Tuesday, December 3, 2013

The Romantic Era (pt. 2)

For one thing, Romanticism took from the Neoclassical attitude of seriousness adopted after the Revolution.  A further backlash against the licentious lewdness of the Rococo Period, Romanticism (as we mean it here) was a style of art that portrayed dramatic and exotic subjects perceived with strong feelings.  This heightened sense of emotion is one of the key differences in Romantic art.  Neoclassical paintings like Ingres' Apotheosis of Homer was painted flatly and linearly, you will recall, with not a whole lot of bursting emotion.  Romantic paintings breathe emotion.  They also shift their focus primarily onto the present, instead of looking back to the Classical past (again, as Ingres' Apotheosis painting did).  These paintings often deal with current events but portray them in the fashion one would portray an ancient, epic event of Classical Greek or Roman mythology—dramatically.  Romanticism sees all of contemporary life through the Classical lens of epic drama and passionate emotionalism.  The changes can be heard in music at this time as easily as the difference between Mozart and Beethoven.
In one sense, then, the court paintings of Jacques-Louis David could be considered Romantic—and they very often are.  I placed them under the Neoclassical Period of art because: (1) that is how I was taught; and (2) it helps one to better see the immediate withdrawal away from the Rococo style after the French Revolution.  But it is true that David's paintings of Napoleon are as much Romantically inspired as they are Neoclassically styled.  His paintings were of contemporary events, like the emperor's coronation; and they were often shown in dramatic fashion, like his painting of Napoleon Crossing the Alps.  Romanticism and Neoclassicism share much in common, so I will pick up where we left off and return to another David painting, now under the category of Romantic art.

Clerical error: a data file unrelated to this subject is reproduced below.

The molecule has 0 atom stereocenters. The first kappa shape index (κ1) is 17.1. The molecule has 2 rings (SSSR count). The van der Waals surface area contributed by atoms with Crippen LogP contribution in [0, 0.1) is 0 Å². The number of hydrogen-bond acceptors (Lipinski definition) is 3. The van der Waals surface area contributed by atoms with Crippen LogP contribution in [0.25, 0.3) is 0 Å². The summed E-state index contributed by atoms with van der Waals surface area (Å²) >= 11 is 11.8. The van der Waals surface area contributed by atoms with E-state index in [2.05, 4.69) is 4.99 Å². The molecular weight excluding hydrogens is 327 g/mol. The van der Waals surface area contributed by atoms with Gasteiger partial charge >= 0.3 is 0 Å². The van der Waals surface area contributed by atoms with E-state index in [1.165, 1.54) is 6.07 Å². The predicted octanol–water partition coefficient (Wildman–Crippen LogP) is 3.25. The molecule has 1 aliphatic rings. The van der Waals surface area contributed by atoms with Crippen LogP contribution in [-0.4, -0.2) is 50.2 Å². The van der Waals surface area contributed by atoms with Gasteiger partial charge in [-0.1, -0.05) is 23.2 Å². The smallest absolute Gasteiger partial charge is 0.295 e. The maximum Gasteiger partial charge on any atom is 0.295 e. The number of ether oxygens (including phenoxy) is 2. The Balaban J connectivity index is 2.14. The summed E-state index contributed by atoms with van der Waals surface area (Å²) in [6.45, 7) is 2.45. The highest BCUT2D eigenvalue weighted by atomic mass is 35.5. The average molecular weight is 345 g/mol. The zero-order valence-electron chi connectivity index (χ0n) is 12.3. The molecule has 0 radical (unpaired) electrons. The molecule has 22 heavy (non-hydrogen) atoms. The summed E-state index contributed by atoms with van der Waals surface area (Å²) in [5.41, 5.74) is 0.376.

Just after Napoleon's Syrian Campaign, his troops won a decisive victory over the Ottoman Turks at Jaffa in Israel.  After the conquest, many of Napoleon's men were infected with Bubonic plague and deemed incurable.  Their emperor had them poisoned to prevent further spread of the disease, but in so doing he fell into disfavor with many among the general public (understandably so, I think).  To counter the negative sentiment towards his name, Napoleon turned once more to his favorite painter in order to generate some more promotional propaganda.  This time, we see Napoleon at a "pest house" (or plague colony) of infected Bubonic plague victims.  The highly contagious nature of the disease made it necessary to isolate those suffering from it to prevent further contamination.  It would have been considered absolutely dangerous to enter into a plague house such as we see here, but Napoleon stands upright and calm.  It would have been considered even more dangerous not to have a cloth or handkerchief covering one's mouth while among the colony.  It would have been considered complete suicide to touch one of the sick, but Napoleon, with no glove or cloth to protect him, stretches out his helping hand like the great Healer, Christ Himself.  Meanwhile we can see the city of Jaffa burning in the background with a French flag staked over it, but this is conveniently pushed away from the scene at present.  What artist Jacques-Louis David has painted is an extraordinary image of Napoleon as a fearless general, a compassionate leader, a helper of the weak, and an inspiration to his men, a great emperor, and no less great a man than the Son of Man.  Propaganda makes heroes.

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